A celebration of innocence and harmony
THE "CLAY bird" ("Matir Moina", 2002) cannot take wing, but neighbouring Bangladesh came off with flying colours in this first feature by documentary filmmaker Tareque Masud who turned the burning issue of religious zealotry into a lyrical tale of childhood. The film has been critically acclaimed, and won honours (Marrakesh, Best Screenplay; Cannes, Fipresci Prize).
A scene from "The Clay Bird" directed by Tareque Masud (below).
Village child Anwar is sent to a city madrasa by his born-again Muslim father, Kazi, who clips his wife's wings in this new avatar. He bans participation in community gatherings, whether a boat race in a Hindu festival, or Sufi songs performed in the village square. He will not tolerate his son's gifting a toy bird to his sister, and lets her die rather than take allopathic drugs.
There is another clay bird here. Liberal humanist Uncle Milon fails to see the plight of his sister-in-law as he brandishes his nationalist ideals among friends until they laugh, ``You are as addicted to Marxism as your brother is to homeopathy, both are from Germany."
Milon dies defending his people from the Pakistani forces, while the bemused Kazi, who insisted that a Muslim will never harm a Muslim, faces cruel disillusionment.
Watching the seething events in the years before the birth of Bangladesh (1971), the bemused child Anwar finds solace in the grim madarasa with misfit friend Rokon, who survives on fantasy. In contrast to bigotry, one of the teachers does explain that unlike the spread of Islam through the sword in Arabia, the Sufis converted people in the subcontinent with their message of loving kindness. The thought is underlined in the long, open-air song sequences, but actualised in the warmth of the village community.
The tenderly lit, poignant visuals protest against violence by celebrating innocence, peace and harmony. The effects of intolerance need no scenes of war; the despoiling of a child's hidden treasures a snail, a shell, a mirror is enough, as is the close cropping of Anwar's hair before he enters the religious school.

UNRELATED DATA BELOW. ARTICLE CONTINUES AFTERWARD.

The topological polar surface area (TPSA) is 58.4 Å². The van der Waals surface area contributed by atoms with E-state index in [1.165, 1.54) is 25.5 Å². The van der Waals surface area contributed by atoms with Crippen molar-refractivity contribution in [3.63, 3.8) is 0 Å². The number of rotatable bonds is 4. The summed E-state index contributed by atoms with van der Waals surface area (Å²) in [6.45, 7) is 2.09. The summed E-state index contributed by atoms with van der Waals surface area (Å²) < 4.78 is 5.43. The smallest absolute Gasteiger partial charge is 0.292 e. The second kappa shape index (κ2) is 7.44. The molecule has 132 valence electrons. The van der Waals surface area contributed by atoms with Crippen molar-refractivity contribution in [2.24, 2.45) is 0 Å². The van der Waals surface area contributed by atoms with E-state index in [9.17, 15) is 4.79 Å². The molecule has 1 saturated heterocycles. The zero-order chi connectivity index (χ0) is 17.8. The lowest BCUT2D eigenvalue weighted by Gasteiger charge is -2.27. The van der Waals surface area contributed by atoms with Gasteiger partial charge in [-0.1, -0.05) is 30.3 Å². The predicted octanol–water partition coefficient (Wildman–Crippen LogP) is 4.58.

The clay bird is a Sufi symbol of the soul-trapped-by-the-body, struggling to break free. Besides, burdened with dogma, how can it take wing? The film does not denigrate Islam. It extols Allah as `Rahman and Rahim' the Gracious, the Merciful.
Excerpts from an interview with Tareque Masud:
"The film is about the coming of age for myself and for my nation. It ends when war begins. The setting is full of turmoil, polarities, impending horrors, but I wanted to stay away from politics, judgment and messages. I am against fanaticism and extremism, and all for a pluralistic world.
``The characters are drawn from life. Kazi is like my father, who suddenly turned orthodox, confining mother to purdah, and making her the focus of all his experiments. ``The orphan Rokon remains an outcast not only because of his class, but also because he is intelligent. He cannot dream of a real home as Anwar can, so creates fantasies of a `special' place and friend. As a child I was Anwar, as an adult I am Rokon, I make films to shelter myself in my fiction, try to find some vision within to find meaning in what I do. Believe me, with all the transience, frustrations and crises in life, this is a universal experience! ``I am critical of Uncle Milon. He fought for a geographical territory, while my mother was fighting for human rights. He was indifferent to her struggle. Nor could secularist Milon see the wisdom in the boatman's statement, `True religion does not blind you, it opens eyes.' It brings real freedom, mystic bliss, nirvana...
``This is not an abstruse philosophy for my people. Mysticism from the Buddhist, Vaishnava, Iranian and the Baul traditions flow into our everyday popular culture. Sufi verses like those in the film are performed through the night for huge audiences.
``The Kazi syndrome is an urban phenomenon, a reaction to what is happening in Iraq or Afghanistan. But Bangladesh will never yield to religious fundamentalism because tolerance is part of our mainstream culture. Sufism safeguards us against extremism.'' G. R.
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